Are you a philanthropist?
Posted by Kevin Salwen on 01.15.2010Share

Joan, Joseph and I were lucky to participate in the Glenn Institute's Family Philanthropy panel the other night. (Hannah is in Australia until Monday so she had to miss it, poor girl.) Our family was joined on the panel by the McCamey and Russells. Each family had a very different story: ours you already know; the McCameys begin looping their kids into the service mix before they are one-year-old (my favorite quote from Bill, the dad: "you just have to schedule it, just like soccer"); the Russells have this marvelous multi-generational thing going, in which family members ages 10-70+ might be in the mix, all with a spirit of helping those in need.

At one point, I asked the audience and the panel the question in the headline above, "Are you a philanthropist?" You see, in my mind, philanthropists are named Rockefeller or Carnegie or Gates. Not Salwen. Our family is a collection of givers or doers or servers, not philanthropists.

About 40 percent of the audience members raised their hands. It was clear they had a more expansive view of philanthropy than I did. Then one man in the audience -- a quite learned man at that! -- stood up to explain that the Latin translation of the word philanthropy is "love of mankind." By that definition, maybe lots more of us are philanthropists, or at least philanthropic.

What do you think? Do we need a new word, or is philanthropist cover it?

I think most of us are philanthropists. Think of it this way... Teacher Robert Payton and his student Michael Moody write: "Through philanthropy, donors and volunteers express their moral (and sometimes spiritual) values and make public their moral opinions on how the world can be made better... Individuals and groups express their values, advocate for their visions of the public good, work to achieve their missions, and find meaning, purpose, and hope in life through philanthropy" (2008, p. 98). If you take this to be true, Mother Hale who found her life's work, caring for drug-addicted infants, in her twilight years joins Andrew Carnegie who donated thousands of libraries to our communities. The teenager who spends two months of Saturdays building a Habitat house joins Jane Addams who founded the Settlement House movement. The family living at the poverty line who takes in, feeds and clothes a neighbor's child because of his parent's incarceration joins Angelina Jolie as she advocates internationally against land mines. Philanthropy offers an umbrella of humanitarian living that is both as individual as our passions and as universal as focusing on what benefits the many. It connects service and giving (no matter how small or large the monetary gift) and the use of our talents to make the world better. Why should the term be reserved for an elite few when these actions are as inherently a part of the human condition as curiousity, creativity, self-preservation, and the need for meaning. It is a beautiful part of the human fabric that binds us across class, ethnicity, national boundaries, and often even across ideology.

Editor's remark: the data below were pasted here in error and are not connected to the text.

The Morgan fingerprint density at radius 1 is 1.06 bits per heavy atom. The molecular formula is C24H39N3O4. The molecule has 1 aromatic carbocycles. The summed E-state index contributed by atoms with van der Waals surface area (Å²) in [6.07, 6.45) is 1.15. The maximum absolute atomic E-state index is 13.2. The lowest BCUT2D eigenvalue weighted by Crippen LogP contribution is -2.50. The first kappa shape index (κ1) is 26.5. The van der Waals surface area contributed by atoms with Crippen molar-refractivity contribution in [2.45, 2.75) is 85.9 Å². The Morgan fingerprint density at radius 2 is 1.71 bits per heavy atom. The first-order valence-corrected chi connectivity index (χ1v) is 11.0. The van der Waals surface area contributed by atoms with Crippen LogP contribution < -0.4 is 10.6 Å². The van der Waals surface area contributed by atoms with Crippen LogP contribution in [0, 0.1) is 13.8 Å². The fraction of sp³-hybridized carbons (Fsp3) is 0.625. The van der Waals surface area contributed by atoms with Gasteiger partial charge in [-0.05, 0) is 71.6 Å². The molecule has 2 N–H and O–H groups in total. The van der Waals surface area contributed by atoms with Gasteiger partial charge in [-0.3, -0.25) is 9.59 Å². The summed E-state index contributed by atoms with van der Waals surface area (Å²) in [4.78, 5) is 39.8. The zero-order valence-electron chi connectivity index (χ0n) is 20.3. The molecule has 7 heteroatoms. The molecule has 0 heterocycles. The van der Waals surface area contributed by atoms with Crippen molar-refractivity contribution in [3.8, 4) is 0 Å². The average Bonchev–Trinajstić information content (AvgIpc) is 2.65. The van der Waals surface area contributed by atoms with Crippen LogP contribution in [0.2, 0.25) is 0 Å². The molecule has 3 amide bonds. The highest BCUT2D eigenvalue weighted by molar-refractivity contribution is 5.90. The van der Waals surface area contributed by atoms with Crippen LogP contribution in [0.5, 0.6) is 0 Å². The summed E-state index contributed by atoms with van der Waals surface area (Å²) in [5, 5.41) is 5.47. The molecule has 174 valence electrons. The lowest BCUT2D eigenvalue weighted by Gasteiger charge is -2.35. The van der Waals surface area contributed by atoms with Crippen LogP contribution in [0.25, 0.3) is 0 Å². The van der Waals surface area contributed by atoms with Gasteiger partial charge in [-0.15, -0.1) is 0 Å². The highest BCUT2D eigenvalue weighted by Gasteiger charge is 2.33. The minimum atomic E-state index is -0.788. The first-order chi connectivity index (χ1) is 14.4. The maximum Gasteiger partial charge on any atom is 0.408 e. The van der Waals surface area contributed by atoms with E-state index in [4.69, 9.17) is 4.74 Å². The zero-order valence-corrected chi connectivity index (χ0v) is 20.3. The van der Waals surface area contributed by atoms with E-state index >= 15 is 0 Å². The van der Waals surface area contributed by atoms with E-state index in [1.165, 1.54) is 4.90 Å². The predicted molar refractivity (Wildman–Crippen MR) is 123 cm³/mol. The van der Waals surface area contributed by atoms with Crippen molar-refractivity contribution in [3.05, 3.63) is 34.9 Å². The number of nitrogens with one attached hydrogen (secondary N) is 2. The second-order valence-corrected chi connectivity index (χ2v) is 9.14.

Posted by Luana at 08:59am on 01.18.2010